Artificial intelligence
Google's DeepMind neural network is so clever that it can now solve complex puzzles all by itselfiStock

Google's artificially intelligent neural network of computers is now so clever that it can solve puzzles meant for computing professionals who apply for jobs with the internet giant.

According to researchers from Oxford University, the Canadian Institute for Advanced Research and Google, the DeepMind neural network can be taught to solve communication-based co-ordination tasks. The network previous succeeded in teaching itself to play 31 retro arcade video games, although it was unable to master Pac-Man.

The robot first needs to develop a communications protocol in order to communicate with other agents in the network, and the researchers say that for the first time, deep reinforcement learning has enabled the neural network to successfully learn communications protocols.

The puzzle set for the neural network is one that is posed to prospective Google employees when they attend an interview with the company.

Can you answer this Google interview question?

Q: An executioner lines up 100 prisoners single file and puts a red or a blue hat on each prisoner's head. Every prisoner can see the hats of the people in front of him in the line – but not his own hat, nor those of anyone behind him. The executioner starts at the end (back) and asks the last prisoner the colour of his hat. He must answer "red" or "blue."

If he answers correctly, he is allowed to live. If he gives the wrong answer, he is killed instantly and silently. (While everyone hears the answer, no one knows whether an answer was right.) On the night before the line-up, the prisoners confer on a strategy to help them. What should they do?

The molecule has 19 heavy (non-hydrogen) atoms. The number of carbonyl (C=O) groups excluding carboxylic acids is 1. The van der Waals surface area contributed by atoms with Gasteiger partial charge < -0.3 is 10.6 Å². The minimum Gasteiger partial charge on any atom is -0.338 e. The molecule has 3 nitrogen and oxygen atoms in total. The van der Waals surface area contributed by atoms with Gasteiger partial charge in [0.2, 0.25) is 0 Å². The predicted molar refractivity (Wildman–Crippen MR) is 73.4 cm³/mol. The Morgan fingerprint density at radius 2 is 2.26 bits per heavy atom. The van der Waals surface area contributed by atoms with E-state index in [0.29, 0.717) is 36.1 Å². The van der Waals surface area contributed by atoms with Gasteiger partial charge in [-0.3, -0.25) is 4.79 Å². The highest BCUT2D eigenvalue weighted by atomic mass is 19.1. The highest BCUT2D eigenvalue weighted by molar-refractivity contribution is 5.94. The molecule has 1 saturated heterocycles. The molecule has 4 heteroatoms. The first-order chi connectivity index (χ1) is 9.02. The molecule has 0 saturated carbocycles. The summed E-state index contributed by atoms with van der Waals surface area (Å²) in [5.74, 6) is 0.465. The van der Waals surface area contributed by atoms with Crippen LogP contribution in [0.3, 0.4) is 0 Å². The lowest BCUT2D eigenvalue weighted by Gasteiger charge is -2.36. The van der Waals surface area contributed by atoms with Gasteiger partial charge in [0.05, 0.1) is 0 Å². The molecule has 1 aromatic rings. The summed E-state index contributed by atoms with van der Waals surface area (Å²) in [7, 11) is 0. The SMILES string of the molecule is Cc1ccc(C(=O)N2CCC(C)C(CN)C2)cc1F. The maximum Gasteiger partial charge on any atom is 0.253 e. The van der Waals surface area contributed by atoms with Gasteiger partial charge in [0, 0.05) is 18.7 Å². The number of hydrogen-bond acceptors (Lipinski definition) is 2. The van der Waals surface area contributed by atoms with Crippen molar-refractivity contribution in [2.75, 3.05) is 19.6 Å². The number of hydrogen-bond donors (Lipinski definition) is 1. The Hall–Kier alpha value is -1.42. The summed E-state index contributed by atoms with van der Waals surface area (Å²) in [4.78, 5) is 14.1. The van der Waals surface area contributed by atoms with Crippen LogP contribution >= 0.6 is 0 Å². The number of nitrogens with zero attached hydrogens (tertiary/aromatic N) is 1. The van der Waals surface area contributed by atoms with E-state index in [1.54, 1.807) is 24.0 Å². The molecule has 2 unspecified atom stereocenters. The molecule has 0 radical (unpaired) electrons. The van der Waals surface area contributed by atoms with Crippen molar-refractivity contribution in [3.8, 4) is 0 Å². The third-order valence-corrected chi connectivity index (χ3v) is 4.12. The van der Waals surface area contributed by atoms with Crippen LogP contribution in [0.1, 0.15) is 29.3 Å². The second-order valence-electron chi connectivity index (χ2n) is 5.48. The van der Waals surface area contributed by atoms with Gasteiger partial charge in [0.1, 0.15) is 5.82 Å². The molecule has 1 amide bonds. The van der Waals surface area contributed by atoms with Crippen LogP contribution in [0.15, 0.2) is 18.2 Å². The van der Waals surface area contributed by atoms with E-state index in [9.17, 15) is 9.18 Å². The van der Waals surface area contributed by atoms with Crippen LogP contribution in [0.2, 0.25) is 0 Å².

In order to solve this problem, the DeepMind neural network modelled each of the 100 prisoners as a separate computer in the network and then considered what coloured hats each agent would be able to see if they were lined up in a row. Each artificially intelligent agent had to consider what to tell the others, and then collectively they could work out the answer.

Answer, by Terence Gaffney, mathematics professor at Northeastern University:

"You have a 100% chance of saving all but the last prisoner, and a 50% chance of saving that one. Here's the strategy the prisoners have agreed on. The last prisoner counts the number of blue hats worn; if the number is even, the last prisoner yells "blue", if odd, yells "red". If the the 99th prisoner hears "blue", but counts an odd number of blue hats, then his hat must be blue so that the total number of blue hats is even. If he counts an even number of blue hats, then his hat must be red. If the last prisoner yells red, then #99 knows that there are an odd number of blue hats.

So #99 counts the number of blue hats he can see. Again, if they are even, his hat is blue, if odd, his hat is red. The 99th prisoner then yells out the color of his hat and is spared. The next prisoner now knows whether the remaining number of blue hats, including his own, is odd or even, by taking into account whether #99 had a blue hat or not. Then by counting the number of blue hats he sees, he knows the color of his hat. So he yells out the color of his hat and is spared. This saves all but the last prisoner, and there is a 50% chance that his hat is the color he shouted out." - Answer first appeared In the New York Times

The researchers say that the network of computers was able to work out the answer to the problem by themselves and this is a great step towards getting robots to work together successfully to complete tasks.

"They've come up with protocols that are different from how humans solve these problems. We don't yet fully understand what the solutions are, but we know that they work," Oxford University researcher Jakob Foerster told New Scientist magazine.

The research, entitled "Learning to Communicate to Solve Riddles with Deep Distributed Recurrent Q-Networks", is an open-access paper published in the Cornell University Library repository.